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Gateway to the Klondike Gold Rush part 5 of 6

The $10 million White Pass Yukon Route (WPYR) project got underway in Skagway, Alaska in April 1898 and was led by experienced railroad contractor Michael Heney. “Give me enough dynamite and snoose and I’ll build a railroad to Hell,” bragged Heney one night at the St. James hotel. Looking for his next challenge, he was determined to forge a route to Whitehorse in the Yukon Territory. When surveyors insisted that constructing a railroad through solid granite, up steep grades, around cliff hugging turns, and in unimaginable weather conditions couldn’t be done, he built it anyway.

The narrow gauge White Pass & Yukon Route was completed in two years, two months, and two days, but too late to be of much used to the gold seekers.
The narrow gauge White Pass & Yukon Route was completed in two years, two months, and two days, but too late to be of much used to the gold seekers.Denise Seith
White Pass & Yukon Route Railroad
White Pass & Yukon Route RailroadDenise Seith

Thanks to investors in London, a lot of human muscle power, 450 tons of blasting powder, and a pinch of snuff between his cheek and gum, the narrow gauge WPYR was completed in two years, two months, and two days. Unfortunately, it didn’t reach Lake Bennett (the beginning of the river and lakes route to Dawson City) until July 1899— too late to be of much use to the majority of the stampeders who had reached there on foot a year prior. Alaska cruise ships now bring far more tourist business to the historic railroad than the original gold rush ever did, but a narrated ride on The Scenic Railway of the World is unforgettable.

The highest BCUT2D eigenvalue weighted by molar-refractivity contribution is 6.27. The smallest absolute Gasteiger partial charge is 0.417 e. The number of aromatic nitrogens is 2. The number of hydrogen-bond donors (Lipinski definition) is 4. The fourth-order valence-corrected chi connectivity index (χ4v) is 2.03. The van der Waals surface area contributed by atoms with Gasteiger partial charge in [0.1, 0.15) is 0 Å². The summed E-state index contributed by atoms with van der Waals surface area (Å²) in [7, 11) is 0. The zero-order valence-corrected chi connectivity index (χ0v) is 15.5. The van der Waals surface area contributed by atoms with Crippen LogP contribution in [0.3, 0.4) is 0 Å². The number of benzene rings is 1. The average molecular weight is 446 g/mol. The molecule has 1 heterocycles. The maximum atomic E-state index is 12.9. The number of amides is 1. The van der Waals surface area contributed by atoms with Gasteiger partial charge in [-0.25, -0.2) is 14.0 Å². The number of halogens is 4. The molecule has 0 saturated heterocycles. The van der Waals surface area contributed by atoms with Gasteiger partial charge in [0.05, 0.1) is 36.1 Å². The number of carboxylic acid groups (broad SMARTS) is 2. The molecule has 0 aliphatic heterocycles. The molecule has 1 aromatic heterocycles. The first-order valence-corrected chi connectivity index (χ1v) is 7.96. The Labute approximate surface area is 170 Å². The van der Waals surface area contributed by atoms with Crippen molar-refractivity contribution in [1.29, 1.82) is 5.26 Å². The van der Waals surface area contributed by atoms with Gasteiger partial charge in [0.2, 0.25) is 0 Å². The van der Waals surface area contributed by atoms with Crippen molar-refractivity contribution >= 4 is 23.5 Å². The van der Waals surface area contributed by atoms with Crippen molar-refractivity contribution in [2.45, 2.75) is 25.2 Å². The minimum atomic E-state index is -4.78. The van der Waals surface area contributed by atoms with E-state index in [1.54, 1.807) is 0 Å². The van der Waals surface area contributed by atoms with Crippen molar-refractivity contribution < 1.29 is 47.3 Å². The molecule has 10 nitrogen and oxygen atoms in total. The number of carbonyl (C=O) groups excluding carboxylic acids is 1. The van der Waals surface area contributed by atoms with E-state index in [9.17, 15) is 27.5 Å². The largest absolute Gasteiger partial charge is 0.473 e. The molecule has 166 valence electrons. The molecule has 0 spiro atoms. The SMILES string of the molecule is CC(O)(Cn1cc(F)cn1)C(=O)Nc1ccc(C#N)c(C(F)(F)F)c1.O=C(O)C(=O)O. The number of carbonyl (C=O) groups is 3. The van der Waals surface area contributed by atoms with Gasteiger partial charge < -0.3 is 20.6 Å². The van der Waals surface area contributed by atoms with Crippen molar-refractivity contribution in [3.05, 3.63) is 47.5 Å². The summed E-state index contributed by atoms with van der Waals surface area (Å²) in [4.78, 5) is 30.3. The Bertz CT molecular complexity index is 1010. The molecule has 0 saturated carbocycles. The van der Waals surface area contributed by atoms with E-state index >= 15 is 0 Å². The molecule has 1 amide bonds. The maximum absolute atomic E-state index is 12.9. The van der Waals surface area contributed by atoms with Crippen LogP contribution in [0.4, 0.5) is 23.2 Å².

Before the railroad, an alternative to hiking the “Golden Staircase” was the White Pass Trail from Skagway. Although less steep than the Chilkoot, it still took miners about a month to lug all their gold mining equipment about 45 miles up to the White Pass Summit— elevation 2,865 feet. In some places, the path was only two feet wide and a 500-foot drop awaited any animal or miner who made a misstep. A particularly gruesome section of the route, Dead Horse Gulch, was aptly named because during the 1897-1898 winter, 3,000 pack animals died here. Some slipped and fell, but most were literally worked to death. As gold fever set in, hurried miners had no regard for the animals. When one died, they left it to rot, bought another and then another— all in their haste to get to the gold. Residents of Skagway complained about the smell wafting down into the city.

Whether gold seekers trudged the Chilkoot or the White Pass Trail, both converged at Lake Bennett on the border between British Columbia and Yukon, Canada. A large tent city sprang up on its shores, offering all the services of a major city to thousands of fervent adventurers. This is where miners built boats and waited for “break up.” Once the river ice melted, they still had to navigate 550 miles down the mighty Yukon River to the gold fields at Dawson City. In late May 1898, the North West Mounted Police counted over 7,000 boats, rafts, canoes, skiffs—anything that would float— ready to launch. Many men didn’t make it to Dawson, though, and drowned in the river rapids.

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